Author Archives: Versification

Cinderella Jump Rope Rhymes

Cinderella Jump Rope RhymesCinderella Jump Rope Rhymes
Multiple authors.
This is a Cabinet des Fées Production.
Published by Papaveria Press, 2012
27 pages.
Reviewed by Alexandra Seidel.

One might call this little book of jump rope rhymes a revival, but that would suggest that these childhood rhymes were — at some point — dead. Looking at the examples in this collection I find that very doubtful. With the originals still very present in the poets’ minds, Cinderella Jump Rope Rhymes presents itself as a string of re-imagined children’s poetry, going through a spectrum of lemon to flame in the process. The poets involved didn’t just bring a rainbow arsenal of crayons to the table however, they also added a pinch of wickedness, something dark, something mean, and something silly; the result is really quite enjoyable. read more »

Fairy Tales for Writers

Fairy Tales for WritersFairy Tales for Writers
by Lawrence Schimel
Published by A Midsummer Night’s Press, 2007
Reviewed by Alexandra Seidel

I absolutely love to see fairy tales of old develop new twists in the hands of new writers, I love to see these familiar stories re-invented and re-imagined so they can shine in a new light. Thus, when I got this title for review, I was very much excited about it. read more »

Stone Telling Issue Six: Catalyst

Stone Telling 6Stone Telling Issue Six: Catalyst
Edited by Rose Lemberg and Shweta Narayan
Reviewed by Erik Amundsen

I am not an editor. When I attempt to understand the editorial mind, either in the service of reviews or in the throes of rejectomancy, I have to speculate. I know editors, I have worked with them, but I have always been on this side of the big desk, as it were. Sometimes when I try to know the editorial mind, I guess right. This time, I did not have to guess. I read the introduction for Stone Telling, Issue 6 last, and it confirmed everything I knew to be true from reading what Rose Lemberg and Shweta Narayan selected.
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The Doors of the Body

The Doors of the BodyThe Doors of the Body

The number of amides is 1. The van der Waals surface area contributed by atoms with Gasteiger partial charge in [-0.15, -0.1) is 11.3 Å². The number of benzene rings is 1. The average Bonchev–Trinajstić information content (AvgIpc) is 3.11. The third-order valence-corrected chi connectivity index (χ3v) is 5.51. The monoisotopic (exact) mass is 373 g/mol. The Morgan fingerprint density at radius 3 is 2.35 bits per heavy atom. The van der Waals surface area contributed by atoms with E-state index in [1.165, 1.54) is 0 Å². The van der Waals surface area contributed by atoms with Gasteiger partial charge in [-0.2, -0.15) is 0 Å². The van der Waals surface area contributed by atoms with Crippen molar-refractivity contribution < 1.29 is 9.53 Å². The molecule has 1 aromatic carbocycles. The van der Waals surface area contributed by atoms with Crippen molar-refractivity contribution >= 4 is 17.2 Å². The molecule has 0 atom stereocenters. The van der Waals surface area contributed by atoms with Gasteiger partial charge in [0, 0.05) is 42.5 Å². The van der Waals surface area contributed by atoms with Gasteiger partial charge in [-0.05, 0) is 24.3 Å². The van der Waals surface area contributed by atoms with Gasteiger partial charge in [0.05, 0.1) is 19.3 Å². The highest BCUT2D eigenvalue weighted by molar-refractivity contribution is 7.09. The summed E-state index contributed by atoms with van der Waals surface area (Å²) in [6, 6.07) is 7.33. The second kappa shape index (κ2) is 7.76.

By Mary Alexandra Agner
Published by Mayapple Press, 32 pages
Reviewed by Francesca Forrest

This collection explores the experience of womanhood through twenty-two distinctly voiced poems. There are voices out of classical and more recent literature and history, as well as voices from folk and fairytale tradition. Two poems, “The Doors of the Body” and “The Harvest I Desire,” speak in entirely new voices.
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Stone Telling Issue 5: First Anniversary Issue

Stone Telling 5Stone Telling Issue #5: First Anniversary Issue
Edited by Rose Lemberg and Shweta Narayan
Reviewed by J. C. Runolfson

Since its inception, Stone Telling has been explicitly committed to showcasing diversity in speculative poetry, often by featuring work from underrepresented perspectives and voices traditionally silenced in the ongoing English narrative. It is appropriate, then, that their fifth issue, marking the first anniversary of the publication’s birth, is full of such a wide range of poetic subjects, styles, and passions. That there is passion here cannot be doubted, for the very cover image of this issue speaks of it, in the wild colors illuminating a bard and that bard’s bone-carved instrument, both caught in a moment of intense movement. The stated theme of this issue is “Myths,” and it is clear this bard is truly ready to build a world of words. It’s a promising prospect for what the issue holds.
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Dreams & Nightmares 87